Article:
Through the first quarter, our very capable teams continued to manage their businesses for the long haul, while keeping an eye on our cost structures in view of near-term softness. It is an usual time. We have some operations facing declining backlog and P&L pressures brought on by low volumes; others face the opposite problem, they are overflowing with work and losing efficiency due to congestion and expansion.
Our leaders are doing the heavy lifting required to reallocate resources, expand capacity in certain areas, right size others, and integrate many new acquisitions, making good progress on a solid foundation for future NOV earnings growth. And by solid foundation for future earnings growth, I specifically mean we are investing in a combination of CapEx and acquisition capital to further distance ourselves from our competition.
Fundamentally, we believe that leading market positions and technology, the largest, most economically efficient capacity within a particular sector and a deep organizational commitment to the highest levels of service to our customers is a winning formula. That is the vision they and we pursue daily.
Since the beginning of 2009, we had generated $6.9 billion in cash from operations, and raised $3.4 billion in debt financing, totaling $10.3 billion in capital generated or raised. We have paid $1.1 billion, or 11%, to our shareholders in dividends, invested $1.7 billion, or 17%, internally in capital expenditures and invested $7.4 billion, or 72%, in acquisitions.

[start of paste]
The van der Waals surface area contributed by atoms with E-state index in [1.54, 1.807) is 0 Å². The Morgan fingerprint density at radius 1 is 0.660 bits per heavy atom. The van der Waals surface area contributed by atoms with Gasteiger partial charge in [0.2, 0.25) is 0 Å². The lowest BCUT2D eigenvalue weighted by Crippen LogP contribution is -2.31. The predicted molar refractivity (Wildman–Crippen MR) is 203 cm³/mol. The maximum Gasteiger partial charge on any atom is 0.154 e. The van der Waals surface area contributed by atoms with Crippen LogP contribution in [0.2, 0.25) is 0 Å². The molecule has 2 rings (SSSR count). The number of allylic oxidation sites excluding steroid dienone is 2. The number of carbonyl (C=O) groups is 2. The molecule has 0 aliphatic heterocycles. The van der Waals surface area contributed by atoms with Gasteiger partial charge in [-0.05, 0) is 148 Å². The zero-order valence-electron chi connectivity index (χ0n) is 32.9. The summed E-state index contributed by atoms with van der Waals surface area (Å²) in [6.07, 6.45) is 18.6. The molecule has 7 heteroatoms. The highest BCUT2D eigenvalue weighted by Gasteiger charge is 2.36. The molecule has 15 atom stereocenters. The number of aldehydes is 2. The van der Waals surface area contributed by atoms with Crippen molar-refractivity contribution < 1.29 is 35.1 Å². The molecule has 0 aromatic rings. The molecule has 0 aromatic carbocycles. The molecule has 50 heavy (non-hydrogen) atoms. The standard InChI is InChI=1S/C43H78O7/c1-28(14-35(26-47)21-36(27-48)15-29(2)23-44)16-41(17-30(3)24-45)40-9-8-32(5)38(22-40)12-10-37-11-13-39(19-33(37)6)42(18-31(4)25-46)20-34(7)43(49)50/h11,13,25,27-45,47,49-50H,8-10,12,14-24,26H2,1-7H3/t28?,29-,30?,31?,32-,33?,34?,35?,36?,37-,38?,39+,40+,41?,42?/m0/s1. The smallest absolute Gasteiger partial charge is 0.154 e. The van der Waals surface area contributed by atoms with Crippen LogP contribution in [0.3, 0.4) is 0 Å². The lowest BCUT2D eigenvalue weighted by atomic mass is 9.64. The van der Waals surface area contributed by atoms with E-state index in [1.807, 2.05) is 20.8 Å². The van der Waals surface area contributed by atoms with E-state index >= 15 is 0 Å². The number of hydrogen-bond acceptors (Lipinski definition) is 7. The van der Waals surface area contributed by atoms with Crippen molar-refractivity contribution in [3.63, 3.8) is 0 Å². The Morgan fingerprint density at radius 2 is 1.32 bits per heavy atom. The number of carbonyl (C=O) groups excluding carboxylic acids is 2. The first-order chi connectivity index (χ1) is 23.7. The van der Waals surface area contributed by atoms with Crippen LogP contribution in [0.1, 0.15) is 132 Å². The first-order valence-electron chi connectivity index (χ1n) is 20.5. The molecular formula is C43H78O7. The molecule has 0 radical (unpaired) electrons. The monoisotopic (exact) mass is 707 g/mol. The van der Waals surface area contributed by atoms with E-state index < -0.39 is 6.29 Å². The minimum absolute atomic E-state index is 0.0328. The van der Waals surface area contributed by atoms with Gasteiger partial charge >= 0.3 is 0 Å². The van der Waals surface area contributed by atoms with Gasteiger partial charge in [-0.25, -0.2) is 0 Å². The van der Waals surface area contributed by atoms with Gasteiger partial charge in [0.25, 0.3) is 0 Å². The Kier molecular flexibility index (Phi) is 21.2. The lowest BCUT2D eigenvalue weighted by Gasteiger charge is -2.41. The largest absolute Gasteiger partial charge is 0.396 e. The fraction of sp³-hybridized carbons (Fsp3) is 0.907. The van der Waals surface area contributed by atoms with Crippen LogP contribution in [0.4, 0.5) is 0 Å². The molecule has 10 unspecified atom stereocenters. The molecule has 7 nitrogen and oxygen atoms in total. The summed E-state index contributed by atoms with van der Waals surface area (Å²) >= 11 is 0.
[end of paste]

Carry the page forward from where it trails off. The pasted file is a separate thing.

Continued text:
The largest of our acquisitions since 2009 is Robbins & Myers, which finally closed in the first quarter. It's strengthened our position in a number of key technologies, progressing cavity pumps, flow iron, artificial lift and downhole drilling motors, just to name a few. This acquisition makes NOV the largest provider worldwide of enabling technologies required for the drilling and completion of horizontal wells and caps a very busy four-year period that saw us close 51 acquisitions. We are excited about this aggregate addition of new businesses to NOV, including the talented teams that have joined our own.